To add insult to injury, Syll not only singles PoMo out as something to guard against, but takes the defence of one of the PoMo favorite bugbears: believe it or not, the Enlightenment (curse its memory!): "We have to maintain the Enlightenment tradition of thinking of reality as principally independent of our views of it and of the main task of science as studying the structure of this reality". (Emphasis mine)

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"Fine" -- the reader may say. "I get the idea: lots of heterodox economics big wigs don't like Postmodernism. Meh! Why should I care?".

In the next post or two in this series I intend to tell you why you should care.

Wednesday, January 15, 2014

Australia Post: the Vultures are Circling.

[A]

When you read an article like Peter Martin's on Australia Post, you know the decision is already made and the debate is just a formality: people will lose their jobs, and nothing you say will make any difference.

To put it bluntly, the 33,000 Australia Post workers, 10,000 contractors and their respective families will soon be in deep shit, no matter what.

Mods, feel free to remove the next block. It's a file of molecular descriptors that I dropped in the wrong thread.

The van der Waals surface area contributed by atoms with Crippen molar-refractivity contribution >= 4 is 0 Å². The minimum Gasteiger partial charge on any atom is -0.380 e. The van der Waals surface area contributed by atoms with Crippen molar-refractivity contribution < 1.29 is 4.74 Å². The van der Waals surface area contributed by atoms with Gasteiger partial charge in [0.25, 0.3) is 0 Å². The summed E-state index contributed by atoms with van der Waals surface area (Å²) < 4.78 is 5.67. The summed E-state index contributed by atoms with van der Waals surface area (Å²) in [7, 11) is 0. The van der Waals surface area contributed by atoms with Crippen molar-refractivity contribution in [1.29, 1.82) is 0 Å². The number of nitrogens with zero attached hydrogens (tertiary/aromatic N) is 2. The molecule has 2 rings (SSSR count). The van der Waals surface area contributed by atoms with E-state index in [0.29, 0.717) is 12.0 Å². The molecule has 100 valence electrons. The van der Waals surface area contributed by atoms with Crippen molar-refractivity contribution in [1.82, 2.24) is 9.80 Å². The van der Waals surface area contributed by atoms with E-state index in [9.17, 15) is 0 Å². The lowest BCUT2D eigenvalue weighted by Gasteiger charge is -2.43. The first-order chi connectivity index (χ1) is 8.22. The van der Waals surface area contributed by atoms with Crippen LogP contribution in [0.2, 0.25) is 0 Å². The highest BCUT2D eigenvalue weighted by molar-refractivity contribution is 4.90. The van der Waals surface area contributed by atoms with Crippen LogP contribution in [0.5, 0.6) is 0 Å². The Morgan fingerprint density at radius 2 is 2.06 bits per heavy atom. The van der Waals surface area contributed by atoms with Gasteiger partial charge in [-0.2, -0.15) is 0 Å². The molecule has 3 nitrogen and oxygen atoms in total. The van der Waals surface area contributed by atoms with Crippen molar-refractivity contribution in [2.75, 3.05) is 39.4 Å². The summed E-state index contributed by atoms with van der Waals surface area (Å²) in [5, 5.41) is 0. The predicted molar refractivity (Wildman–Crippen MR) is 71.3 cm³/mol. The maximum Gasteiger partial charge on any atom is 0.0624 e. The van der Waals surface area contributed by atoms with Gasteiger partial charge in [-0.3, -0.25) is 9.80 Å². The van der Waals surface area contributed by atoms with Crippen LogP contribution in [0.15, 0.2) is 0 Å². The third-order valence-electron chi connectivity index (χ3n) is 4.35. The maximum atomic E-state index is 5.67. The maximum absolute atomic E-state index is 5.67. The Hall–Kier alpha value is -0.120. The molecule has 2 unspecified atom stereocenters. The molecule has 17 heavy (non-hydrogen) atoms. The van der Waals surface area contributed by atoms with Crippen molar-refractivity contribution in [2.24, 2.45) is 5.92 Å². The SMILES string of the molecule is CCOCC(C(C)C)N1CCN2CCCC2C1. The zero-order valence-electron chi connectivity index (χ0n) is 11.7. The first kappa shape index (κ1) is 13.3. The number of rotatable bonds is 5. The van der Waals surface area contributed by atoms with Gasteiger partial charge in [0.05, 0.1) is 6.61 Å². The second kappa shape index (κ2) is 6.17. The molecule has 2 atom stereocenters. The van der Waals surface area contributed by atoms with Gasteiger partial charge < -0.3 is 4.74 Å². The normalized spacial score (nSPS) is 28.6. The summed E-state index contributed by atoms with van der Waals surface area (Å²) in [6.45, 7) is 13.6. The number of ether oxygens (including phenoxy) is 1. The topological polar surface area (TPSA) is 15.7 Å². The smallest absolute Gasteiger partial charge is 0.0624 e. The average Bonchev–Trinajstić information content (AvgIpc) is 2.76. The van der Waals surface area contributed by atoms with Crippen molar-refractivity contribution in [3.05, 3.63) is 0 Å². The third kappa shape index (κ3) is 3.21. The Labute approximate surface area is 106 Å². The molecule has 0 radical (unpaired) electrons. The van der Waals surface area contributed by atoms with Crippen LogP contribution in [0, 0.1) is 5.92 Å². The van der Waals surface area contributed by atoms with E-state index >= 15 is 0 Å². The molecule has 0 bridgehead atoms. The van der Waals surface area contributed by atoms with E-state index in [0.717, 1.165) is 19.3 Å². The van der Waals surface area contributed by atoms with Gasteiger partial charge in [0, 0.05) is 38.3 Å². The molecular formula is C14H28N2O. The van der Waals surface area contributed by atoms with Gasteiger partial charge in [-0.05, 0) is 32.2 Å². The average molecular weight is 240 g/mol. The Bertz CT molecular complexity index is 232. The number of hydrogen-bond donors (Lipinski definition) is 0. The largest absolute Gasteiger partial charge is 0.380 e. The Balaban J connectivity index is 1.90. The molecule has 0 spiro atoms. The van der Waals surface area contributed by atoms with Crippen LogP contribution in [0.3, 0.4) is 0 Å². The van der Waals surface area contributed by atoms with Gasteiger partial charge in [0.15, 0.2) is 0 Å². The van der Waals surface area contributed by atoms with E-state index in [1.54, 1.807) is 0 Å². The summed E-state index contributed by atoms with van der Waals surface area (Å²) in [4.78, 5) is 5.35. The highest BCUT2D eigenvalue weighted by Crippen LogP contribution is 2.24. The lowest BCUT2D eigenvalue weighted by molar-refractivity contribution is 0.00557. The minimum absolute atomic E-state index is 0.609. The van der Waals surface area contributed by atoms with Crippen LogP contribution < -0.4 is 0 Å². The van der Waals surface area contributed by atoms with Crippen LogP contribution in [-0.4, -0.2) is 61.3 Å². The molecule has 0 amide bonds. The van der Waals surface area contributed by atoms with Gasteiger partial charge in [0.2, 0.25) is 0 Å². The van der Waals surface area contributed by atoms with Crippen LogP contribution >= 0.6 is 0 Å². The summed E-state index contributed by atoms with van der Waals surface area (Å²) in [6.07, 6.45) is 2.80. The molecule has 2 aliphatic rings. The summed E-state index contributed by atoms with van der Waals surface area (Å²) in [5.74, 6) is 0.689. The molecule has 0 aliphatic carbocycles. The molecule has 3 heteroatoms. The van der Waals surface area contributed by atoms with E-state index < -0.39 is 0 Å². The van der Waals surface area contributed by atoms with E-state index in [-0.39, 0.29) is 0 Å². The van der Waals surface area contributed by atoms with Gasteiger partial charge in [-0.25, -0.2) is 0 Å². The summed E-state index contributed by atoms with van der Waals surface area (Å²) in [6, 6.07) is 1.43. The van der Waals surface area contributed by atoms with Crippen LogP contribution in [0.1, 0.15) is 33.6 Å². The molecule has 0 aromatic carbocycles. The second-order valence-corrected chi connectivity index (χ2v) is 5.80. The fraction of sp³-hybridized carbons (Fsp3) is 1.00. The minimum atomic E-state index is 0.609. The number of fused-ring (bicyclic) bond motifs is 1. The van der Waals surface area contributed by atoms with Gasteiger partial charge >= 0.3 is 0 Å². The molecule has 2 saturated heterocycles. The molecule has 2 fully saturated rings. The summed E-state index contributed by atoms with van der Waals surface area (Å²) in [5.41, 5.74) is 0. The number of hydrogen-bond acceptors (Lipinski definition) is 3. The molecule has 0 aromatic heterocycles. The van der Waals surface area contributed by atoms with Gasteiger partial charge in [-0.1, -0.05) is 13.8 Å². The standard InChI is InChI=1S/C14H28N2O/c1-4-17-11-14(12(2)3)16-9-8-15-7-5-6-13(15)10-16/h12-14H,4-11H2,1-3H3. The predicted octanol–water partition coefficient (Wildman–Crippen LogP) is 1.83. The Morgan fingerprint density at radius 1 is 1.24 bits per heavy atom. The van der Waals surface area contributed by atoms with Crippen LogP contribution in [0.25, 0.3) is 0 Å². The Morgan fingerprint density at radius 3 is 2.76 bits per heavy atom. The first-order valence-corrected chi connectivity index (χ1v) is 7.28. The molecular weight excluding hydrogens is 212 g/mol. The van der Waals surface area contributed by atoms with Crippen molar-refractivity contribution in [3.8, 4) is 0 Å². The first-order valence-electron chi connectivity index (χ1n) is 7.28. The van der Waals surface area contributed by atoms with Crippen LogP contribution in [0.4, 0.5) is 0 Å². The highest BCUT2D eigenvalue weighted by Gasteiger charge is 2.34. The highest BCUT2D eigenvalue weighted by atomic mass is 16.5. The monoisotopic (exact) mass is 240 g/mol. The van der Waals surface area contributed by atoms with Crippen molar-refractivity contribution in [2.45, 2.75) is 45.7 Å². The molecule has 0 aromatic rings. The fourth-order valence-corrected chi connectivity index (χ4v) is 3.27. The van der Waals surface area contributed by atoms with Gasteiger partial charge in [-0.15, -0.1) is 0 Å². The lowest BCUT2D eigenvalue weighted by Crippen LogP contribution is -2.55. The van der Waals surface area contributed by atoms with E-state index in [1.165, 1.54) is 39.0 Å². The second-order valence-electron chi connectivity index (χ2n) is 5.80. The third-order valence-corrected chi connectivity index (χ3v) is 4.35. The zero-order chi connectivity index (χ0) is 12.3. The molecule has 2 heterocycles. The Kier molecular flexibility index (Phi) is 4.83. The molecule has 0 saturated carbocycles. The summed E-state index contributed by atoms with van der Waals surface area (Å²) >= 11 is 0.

You see, Australia Post's financial position is nothing short of hopeless… Or that's what Martin suggests:
"Delivering mail used to make Australia Post money. It [Australia Post's regulated traditional mail business] now costs $150 million per year. The loss is on track to blow out to $1 billion, and then perhaps $2 billion, far exceeding the profits from delivering parcels and making the entire organisation an albatross around the taxpayers' necks."
As hard as I tried, I couldn't find those "blown out" figures in the 2012 Australia Post Annual Report (PDF), from where Martin supposedly sourced the information. Oh, well. Maybe I was unlucky.